On the ingenious end of the scale, the state of Wisconsin has begun spraying cheese brine onto its roadways to keep them ice-free during the long winter months. Cheese brine is essentially salty water used during and then leftover from the cheese-making process. If it is not recycled into some non-cheese-related use, it goes into the waste-water treatment plants.
As reported in the New York Times, Emil Norby, who works for Polk County, Wisconsin, has explained, “’If you put dry salt on a roadway, you typically lose 30 percent to bounce and traffic.” But by mixing the salt with the brine, the rural county saved $40,000 on its rock salt bill in 2009 (the year it started the experiment) and has increased that amount every year since.’” And those savings don’t even include the reduced need for treatment of the wastewater.
In the middle of the scale—that is, I am not sure what to make of it– is this item from New Zealand. A farmer who specializes in the production of cervine milk—that is, he operates a dairy farm but milks deer, rather than cows—is collaborating with a cheese producer to market cervine cheese.
Here in northwest Ohio, there are lots of deer that shelter in the wooded areas that provide windbreaks among the broad fields of corn, soybeans, and winter wheat. But the idea of keeping deer in barns and milking them like cows seems, on the surface, ridiculous. Still, the Laplanders and other people who live at the edge of the Arctic herd reindeer and subsist off every part of the animal, including its milk.
Moreover, as the demand for grain-based alternative fuels has grown, scientists at many universities across the Great Plains have been working on creating such fuels from the original prairie grasses. The premise is that the grasses could simply be mowed several times a year; because of the grasses deep root systems, farmers would be freed from worries about the cyclical droughts that impact the high plains; and the ecosystem would actually become much more durable, with the elimination of plowing essentially eliminating the risk of dust-bowl conditions.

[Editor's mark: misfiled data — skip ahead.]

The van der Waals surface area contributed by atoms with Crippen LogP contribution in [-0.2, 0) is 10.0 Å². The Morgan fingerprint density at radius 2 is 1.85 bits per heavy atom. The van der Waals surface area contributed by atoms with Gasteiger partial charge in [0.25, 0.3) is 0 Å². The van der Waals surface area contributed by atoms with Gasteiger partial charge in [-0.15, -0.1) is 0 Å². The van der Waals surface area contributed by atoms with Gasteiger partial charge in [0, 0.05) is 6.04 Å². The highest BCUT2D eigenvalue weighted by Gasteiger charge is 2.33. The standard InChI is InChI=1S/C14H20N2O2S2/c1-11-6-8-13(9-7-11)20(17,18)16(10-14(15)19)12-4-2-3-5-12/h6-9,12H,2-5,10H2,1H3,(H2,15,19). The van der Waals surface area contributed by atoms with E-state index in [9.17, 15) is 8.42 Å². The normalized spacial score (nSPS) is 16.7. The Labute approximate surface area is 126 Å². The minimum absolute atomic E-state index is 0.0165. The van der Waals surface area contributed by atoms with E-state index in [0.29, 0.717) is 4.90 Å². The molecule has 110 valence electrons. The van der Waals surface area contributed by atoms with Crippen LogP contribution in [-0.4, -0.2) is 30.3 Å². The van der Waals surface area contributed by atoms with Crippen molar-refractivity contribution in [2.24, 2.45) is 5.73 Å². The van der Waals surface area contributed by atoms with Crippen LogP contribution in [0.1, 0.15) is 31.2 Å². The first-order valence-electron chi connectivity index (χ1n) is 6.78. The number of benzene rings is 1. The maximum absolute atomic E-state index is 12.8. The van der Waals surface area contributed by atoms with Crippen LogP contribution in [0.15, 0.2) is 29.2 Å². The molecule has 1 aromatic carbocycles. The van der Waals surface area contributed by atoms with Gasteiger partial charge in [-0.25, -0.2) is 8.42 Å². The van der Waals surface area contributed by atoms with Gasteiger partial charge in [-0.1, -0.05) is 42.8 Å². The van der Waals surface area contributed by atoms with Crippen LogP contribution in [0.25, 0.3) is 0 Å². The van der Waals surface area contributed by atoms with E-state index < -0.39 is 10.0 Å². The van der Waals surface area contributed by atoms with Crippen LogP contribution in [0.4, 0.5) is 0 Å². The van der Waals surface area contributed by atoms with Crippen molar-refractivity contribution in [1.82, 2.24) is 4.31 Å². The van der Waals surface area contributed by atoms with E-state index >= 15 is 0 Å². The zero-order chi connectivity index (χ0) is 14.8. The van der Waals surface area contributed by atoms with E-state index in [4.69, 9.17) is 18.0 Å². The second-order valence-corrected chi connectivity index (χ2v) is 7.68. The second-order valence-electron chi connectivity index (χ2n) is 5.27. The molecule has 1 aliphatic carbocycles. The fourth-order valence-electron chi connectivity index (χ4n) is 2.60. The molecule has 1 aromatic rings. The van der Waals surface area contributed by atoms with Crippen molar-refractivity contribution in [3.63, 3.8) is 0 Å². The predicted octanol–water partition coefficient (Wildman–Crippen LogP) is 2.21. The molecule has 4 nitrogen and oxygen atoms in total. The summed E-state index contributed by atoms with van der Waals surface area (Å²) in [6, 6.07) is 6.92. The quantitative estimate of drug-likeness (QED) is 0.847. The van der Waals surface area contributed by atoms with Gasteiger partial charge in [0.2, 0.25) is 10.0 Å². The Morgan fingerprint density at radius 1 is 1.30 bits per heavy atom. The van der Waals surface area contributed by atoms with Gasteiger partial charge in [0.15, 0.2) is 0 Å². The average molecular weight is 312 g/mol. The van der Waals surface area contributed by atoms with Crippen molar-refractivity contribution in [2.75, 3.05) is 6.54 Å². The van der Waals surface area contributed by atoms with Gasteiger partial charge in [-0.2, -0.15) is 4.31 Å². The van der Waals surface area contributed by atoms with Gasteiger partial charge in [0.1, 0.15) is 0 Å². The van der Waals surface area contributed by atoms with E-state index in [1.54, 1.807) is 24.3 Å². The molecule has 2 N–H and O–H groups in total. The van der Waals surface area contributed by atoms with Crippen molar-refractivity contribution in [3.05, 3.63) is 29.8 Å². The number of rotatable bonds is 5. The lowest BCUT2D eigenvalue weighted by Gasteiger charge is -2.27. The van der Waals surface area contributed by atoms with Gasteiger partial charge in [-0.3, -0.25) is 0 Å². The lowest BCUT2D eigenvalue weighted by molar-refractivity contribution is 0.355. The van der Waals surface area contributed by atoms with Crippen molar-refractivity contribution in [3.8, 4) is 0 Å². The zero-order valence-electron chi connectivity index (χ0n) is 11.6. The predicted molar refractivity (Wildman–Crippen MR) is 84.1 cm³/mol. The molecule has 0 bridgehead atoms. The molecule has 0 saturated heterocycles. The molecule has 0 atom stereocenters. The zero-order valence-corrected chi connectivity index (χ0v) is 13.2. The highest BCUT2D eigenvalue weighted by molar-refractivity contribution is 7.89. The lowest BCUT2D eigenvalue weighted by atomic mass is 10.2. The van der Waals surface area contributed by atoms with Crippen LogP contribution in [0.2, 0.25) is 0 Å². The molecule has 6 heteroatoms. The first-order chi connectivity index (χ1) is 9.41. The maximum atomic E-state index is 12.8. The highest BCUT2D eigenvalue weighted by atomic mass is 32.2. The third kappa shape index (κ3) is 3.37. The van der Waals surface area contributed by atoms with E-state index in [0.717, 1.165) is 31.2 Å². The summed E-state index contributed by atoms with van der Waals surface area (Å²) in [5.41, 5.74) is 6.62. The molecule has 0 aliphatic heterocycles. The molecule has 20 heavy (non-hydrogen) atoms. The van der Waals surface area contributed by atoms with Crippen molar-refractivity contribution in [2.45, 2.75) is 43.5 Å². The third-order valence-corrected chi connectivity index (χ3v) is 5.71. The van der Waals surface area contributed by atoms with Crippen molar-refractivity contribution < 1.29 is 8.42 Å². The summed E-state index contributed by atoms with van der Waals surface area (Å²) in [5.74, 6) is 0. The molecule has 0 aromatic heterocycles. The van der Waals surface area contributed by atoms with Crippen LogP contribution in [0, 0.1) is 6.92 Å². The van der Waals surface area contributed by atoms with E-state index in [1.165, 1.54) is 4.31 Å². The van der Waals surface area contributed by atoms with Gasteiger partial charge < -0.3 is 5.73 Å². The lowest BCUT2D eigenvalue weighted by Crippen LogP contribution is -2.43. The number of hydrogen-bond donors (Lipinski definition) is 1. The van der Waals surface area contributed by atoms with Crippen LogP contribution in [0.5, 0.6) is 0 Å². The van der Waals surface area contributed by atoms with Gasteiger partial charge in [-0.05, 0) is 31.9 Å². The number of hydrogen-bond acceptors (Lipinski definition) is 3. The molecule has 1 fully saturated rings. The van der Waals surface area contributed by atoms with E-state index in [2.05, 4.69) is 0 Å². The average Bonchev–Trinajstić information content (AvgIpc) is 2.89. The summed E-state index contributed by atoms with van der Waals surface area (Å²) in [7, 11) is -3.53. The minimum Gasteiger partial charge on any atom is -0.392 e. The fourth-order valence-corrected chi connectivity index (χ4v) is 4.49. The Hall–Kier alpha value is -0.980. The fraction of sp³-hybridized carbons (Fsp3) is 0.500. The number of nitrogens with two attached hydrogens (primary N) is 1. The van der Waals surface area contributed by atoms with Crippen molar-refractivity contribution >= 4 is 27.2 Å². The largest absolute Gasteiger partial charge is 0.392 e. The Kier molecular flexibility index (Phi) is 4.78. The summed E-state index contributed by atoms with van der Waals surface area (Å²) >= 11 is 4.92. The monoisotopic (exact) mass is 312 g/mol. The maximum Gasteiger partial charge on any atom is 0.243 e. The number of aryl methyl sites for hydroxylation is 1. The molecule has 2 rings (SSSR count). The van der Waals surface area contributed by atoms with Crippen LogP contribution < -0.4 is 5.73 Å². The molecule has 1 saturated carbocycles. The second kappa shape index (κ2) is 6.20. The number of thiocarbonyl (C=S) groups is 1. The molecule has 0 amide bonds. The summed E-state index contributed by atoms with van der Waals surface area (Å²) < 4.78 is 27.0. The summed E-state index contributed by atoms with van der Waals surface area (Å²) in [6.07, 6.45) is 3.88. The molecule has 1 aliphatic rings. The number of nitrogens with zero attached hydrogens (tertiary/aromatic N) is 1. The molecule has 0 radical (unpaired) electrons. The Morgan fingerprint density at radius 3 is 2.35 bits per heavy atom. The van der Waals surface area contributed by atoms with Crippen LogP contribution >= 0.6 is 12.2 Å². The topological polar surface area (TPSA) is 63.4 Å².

This sort of scheme has a parallel in the proposals for restoring large buffalo herds to the high plains. Not only can the buffalo be raised to maturity much more cost-effectively than cattle, but there is the added benefit that the buffalo meat is much lower in saturated fat.
So perhaps there is a further parallel—equivalent benefits—in the idea of raising deer for milk and other dairy products, as well as meat, as we now raise cattle.
But it does, nevertheless, seem weird.
At the indisputably ridiculous end of the scale is another item from Wisconsin. Milwaukee has passed an ordinance permitting “pedal taverns.” These contraptions are basically bars with eight stools on each side. They are rigged so that each patron can help to propel them by pedaling. But two employees are responsible for most of the pedaling, for the steering, and for the braking.
Milwaukee has apparently borrowed the concept from Seattle, Washington, San Diego, California, and Boulder, Colorado. And it seems largely a tourism-promoting device, for the “pedal taverns” convey patrons from one specialized tavern to another around the downtown.
Here is what a “pedal tavern” looks like:
In an earlier post, I simply presented two photos that I thought illustrate our lingering ambivalence toward drinking on campus. One of the photos showed table after table covered with Dixie cups filled with liquors.
That photo was posted by a fraternity at Lehigh University and led to the fraternity’s operating charter being suspended by the university.
I might have acknowledged in that post that I received both my M.A. and my Ph.D. from Lehigh. I want to say upfront that while I was very conscientious in meeting my responsibilities as a graduate teaching assistant and in doing my own graduate work, I spent most of the “free time” that I had during graduate school in one or another of the dozen or so bars in the immediate vicinity of the campus. So I acknowledge that I am now clearly more cognizant of the downside of on-campus drinking–in particular, binge drinking–than I was then.
When I was at Lehigh in the late 1970s and early 1980s, the drinking culture was pronounced. Thursday night was party night at the fraternities, and, continuing a tradition that went back decades, the beer trucks would be rolling up the narrow drives to the fraternity houses on the hill literally from sunrise until mid-afternoon. Even more memorably, each May, there would be a bed race across the hill, with each fraternity’s team stopping in front of each of the three to four dozen fraternity houses to knock back a shot of a different kind of liquor. The race went west to east across the hill, and by the time it was two-thirds completed, there was all sorts of projectile vomiting, with run-away beds careening off the drives onto the steep lawns and frat boys doing unintended cartwheels while still spewing vomit. I always thought that someone should have filmed it in slow-motion, like the bloodbath at the end of Peckinpah’s The Wild Bunch. It was that kind of cinematic spectacle.
Maybe it’s just me, but the concept of “pedal taverns” seems to me perilously close to those bed races.